# Horsepower Help

## Homework Statement

My teacher assigned a horsepower problem except that we never covered horsepower. Here's my attempt:

One of the Niagara turbines uses 172,000 cubic feet of water per minute under a head of 215 ft. What is the horsepower developed?

## The Attempt at a Solution

The total horsepower developed by water falling from a given height is the product of the mass flow rate in pounds per minute times the falling height in feet divided by 33,000. It can be expressed as:
Php = mmin h g / 33000
where
Php = power (horsepower, hp)
mmin = mass flow rate per minute (lbm/min)
h = head or height (ft)
g = acceleration of gravity (32 ft/s2)

Convert 172,000 cubic feet of water per minute to pounds per minute: A cubic foot of air is approximately 0.0807 lbs  (172,000)(0.0807)=13880.4 lb/minute
Php = (13,880.4)(215)(9.8) / 33000= 8,862.42 hp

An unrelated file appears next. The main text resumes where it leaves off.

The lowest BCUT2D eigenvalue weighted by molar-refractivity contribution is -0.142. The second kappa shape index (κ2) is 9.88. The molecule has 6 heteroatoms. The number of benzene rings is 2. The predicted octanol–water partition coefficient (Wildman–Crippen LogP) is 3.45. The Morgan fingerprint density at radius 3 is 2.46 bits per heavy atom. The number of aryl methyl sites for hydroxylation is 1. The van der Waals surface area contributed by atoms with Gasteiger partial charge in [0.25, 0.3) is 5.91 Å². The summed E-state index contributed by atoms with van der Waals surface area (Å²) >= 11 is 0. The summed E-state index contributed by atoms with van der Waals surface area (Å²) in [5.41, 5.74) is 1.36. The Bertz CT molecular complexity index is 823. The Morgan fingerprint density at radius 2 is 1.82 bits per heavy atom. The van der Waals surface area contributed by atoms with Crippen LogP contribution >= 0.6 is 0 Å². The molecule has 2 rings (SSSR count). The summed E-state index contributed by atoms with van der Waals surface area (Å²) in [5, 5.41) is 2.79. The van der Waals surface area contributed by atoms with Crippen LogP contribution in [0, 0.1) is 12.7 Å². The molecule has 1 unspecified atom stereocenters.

-Am I on track here? Also, I used 9.8 for acceleration of gravity-can anyone tell me if this is the value I should be using? Thanks!

Related Introductory Physics Homework Help News on Phys.org
jack action
Gold Member
Your equation makes a lot of sense, but I'm not sure about the conversion factors. I don't remember what the 33 000 conversion factor includes but in the SI units:

P = $$\dot{m}$$gh

Where the units are:

P --> W
$$\dot{m}$$ --> kg/s
g --> 9.81 m/s²
h --> m

The mass flow rate is equal to the volumetric flow rate (m³/s) times the density of water (1000 kg/m³), not air.

I know, it is super useful to have memorized all the conversion factors. But, once you understand what is happening there are tools that make unit conversion awesome! One of the best ones I've found is the Unit Conversion in Excel (http://www.unitconversionaddin.com [Broken]). This simply works because you ( a student like me) are able to do the unit conversion automatically in excel like a program. You don't have to either search on the internet for the conversion value or have to write out some excel function. The download is like 5 bucks and has saved me hours of stress and time. The conversions are really detailed and accurate too, like to 5 decimal places where applicable.

Last edited by a moderator: